Reviews /

Sisters of the Mist

Authored by Marlyn Spaaij
Illustrated by Marlyn Spaaij
Published by Flying Eye Books

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With comic books and graphic novels growing in popularity and taking their rightful place on the shelves, both in the classroom and at home, the race is on to provide more good quality product for eager readers to lap up. Flying Eye Books are working hard on this and Sisters of the Mist joins a growing stable of titles under the brand that brought you the mighty Hilda titles amongst others.

Like Hilda, Sisters of the Mist features a strong female lead. Also, like Hilda, it takes place in a landscape filled with trolls and other supernatural creatures. Unlike Hilda, the sense of uncanny, supernatural threat is managed for scares rather than laughs, the creepy parts of the book are really creepy. The art is attractive and atmospheric, particularly in those creepy scenes, and the characters are well developed and relatable.

In our story, sisters Kyra, Margot and Janna are dropped off at their grandmother’s house in the country for the summer. Mum heads back home and the girls settle in for another glorious summer of making pillow forts, toasting marshmallows and getting themselves lost in the woods. Part of the attraction is the supernatural beings that inhabit the woods – maybe we as readers aren’t quite sure if, in this universe, the creatures are real or just stories that the girls tell each other. The scariest creatures of them all are the Fog Furies ‘strange mist creatures who lure young girls into the fog. Once the furies take them, they are lost forever’.
Early in our story, Margot, the eldest sister of the three is bewitched or possessed by the Fog Furies and starts to behave strangely. She doesn’t want to spend time with her little sisters anymore; she prefers to stay in her room and read graphic novels about sexy vampires and message her friends.

As a coming-of-age story the book is frank in a way that I think will be refreshing and reassuring to many young readers. Margot’s first period is dealt with in a thoroughly non-magical and matter of fact way. The girls are fascinated by breasts – Margot’s chest is just starting to develop while gran’s is enormous. The subject of puberty is kept bubbling along beneath the A plot and gran – who reminded me rather of the crones in the wonderful Belleville Rendezvous – is a superb, loving, nonjudgmental guide.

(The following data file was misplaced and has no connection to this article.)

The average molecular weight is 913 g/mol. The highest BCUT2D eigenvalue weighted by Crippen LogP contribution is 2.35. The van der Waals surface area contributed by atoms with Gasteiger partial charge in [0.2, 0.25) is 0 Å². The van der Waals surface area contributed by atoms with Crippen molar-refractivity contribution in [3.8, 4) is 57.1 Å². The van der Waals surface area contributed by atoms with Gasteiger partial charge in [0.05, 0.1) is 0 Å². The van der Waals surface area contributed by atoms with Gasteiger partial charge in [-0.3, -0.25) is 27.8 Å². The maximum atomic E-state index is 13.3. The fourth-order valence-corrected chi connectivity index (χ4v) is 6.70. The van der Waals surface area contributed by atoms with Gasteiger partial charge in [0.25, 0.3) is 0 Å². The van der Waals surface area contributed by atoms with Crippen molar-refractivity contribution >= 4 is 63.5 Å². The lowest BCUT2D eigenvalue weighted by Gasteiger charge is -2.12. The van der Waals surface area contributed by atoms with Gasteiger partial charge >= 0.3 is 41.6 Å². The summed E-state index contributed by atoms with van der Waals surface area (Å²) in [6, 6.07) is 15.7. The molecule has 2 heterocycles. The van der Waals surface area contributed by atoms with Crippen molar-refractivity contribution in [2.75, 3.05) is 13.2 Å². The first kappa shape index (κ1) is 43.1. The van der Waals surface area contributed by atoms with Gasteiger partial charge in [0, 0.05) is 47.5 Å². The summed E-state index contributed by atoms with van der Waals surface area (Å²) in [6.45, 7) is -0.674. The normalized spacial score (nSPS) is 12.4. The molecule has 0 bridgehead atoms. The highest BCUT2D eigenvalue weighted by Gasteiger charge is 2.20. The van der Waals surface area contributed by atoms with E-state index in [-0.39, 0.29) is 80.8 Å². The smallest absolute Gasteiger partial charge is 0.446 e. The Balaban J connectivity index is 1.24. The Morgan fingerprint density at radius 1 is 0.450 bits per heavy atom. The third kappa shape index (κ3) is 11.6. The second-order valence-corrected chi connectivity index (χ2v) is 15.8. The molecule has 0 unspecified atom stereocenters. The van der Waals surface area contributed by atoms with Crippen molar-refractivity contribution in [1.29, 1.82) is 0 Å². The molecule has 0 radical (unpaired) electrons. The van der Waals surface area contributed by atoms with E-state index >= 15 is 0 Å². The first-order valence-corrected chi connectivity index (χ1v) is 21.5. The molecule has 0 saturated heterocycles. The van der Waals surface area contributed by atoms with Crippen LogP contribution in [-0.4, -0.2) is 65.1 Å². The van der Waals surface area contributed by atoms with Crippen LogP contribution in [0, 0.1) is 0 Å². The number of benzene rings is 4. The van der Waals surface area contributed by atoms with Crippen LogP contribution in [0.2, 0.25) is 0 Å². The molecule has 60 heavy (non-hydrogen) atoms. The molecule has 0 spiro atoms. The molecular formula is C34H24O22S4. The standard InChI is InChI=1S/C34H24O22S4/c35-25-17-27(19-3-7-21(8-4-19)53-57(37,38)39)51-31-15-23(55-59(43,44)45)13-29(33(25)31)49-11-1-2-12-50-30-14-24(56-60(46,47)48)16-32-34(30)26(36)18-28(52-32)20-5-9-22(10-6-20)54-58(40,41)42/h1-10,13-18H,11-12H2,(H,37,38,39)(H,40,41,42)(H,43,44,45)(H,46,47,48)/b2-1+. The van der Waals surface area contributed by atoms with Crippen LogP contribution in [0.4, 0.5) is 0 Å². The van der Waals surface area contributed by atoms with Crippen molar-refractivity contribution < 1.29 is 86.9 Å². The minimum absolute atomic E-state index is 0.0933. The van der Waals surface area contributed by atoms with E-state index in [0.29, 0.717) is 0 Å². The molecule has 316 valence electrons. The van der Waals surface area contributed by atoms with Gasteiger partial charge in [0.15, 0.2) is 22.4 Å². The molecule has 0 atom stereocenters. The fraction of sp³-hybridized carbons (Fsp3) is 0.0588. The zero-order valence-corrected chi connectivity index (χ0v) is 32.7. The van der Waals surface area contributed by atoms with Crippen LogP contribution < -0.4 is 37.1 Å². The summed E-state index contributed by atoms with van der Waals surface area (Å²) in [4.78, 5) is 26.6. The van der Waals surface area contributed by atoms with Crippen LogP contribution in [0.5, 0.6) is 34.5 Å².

If Margot is reaching puberty and is becoming lost to the terrifying Fog Furies, perhaps we think that coming into one’s adult self, and growing into one’s sexuality, is a scary or disturbing thing that children should rightly be afraid of? Without giving too many spoilers, I would want to reassure readers – and adult book purchasers – that this is turned around and dealt with rather beautifully. The sequence in which Margot is inducted into the sisterhood is beautifully achieved and made a tear come to my eye.

Ultimately, this book is perhaps closer to the Studio Ghibli canon than it is to Hilda. The cute characters and fabulous storyline are absolutely in service to a really heartfelt story which has a deeply universal message. Come for the kawaii root vegetable creatures, stay for the power of sisterhood.

A couple of caveats. Firstly, at times the book does look and feel a bit more like a treatment for an upcoming animation than something that was born to be a book. I was not at all surprised when I found that the creator, Marlyn Spaaij, is a leading figure in animation in the Netherlands but has not, at least as far as could find, published before. So maybe this book is part of a process towards the production of a Sisters of the Mist movie. If so, perhaps young readers will be excited to read it before they see the film. Secondly, the language in the book comes off to me a little strangely. It feels like it has been translated by someone who isn’t a native speaker. I don’t know if I’m right but it just seemed very slightly off. I don’t think this will put off a young reader but it knocked me out of the world a little bit.

With a cast of sisters, mother and granny, a ‘real life’ theme of the onset of puberty and with an overarching theme of growing into womanhood, this is a book with a reasonably specific audience. I don’t see it being hugely taken up by the boys in the class – though maybe, if they get all their giggles out on this book, it could save their sisters and friends the bother of educating them. Our eyes in the book are Margot’s younger sisters Kyra and Janna – perhaps five and eight years old – and it’s a book to be read when just coming into puberty which, as we know, is happening to girls at a much younger age than was the case for their mothers and grandmothers. I’d say the book will probably find its sweet spot in Years Four and Five.

Shortlisted for The Week Junior Book Awards 2023: Children’s Book of the Year – Illustrated category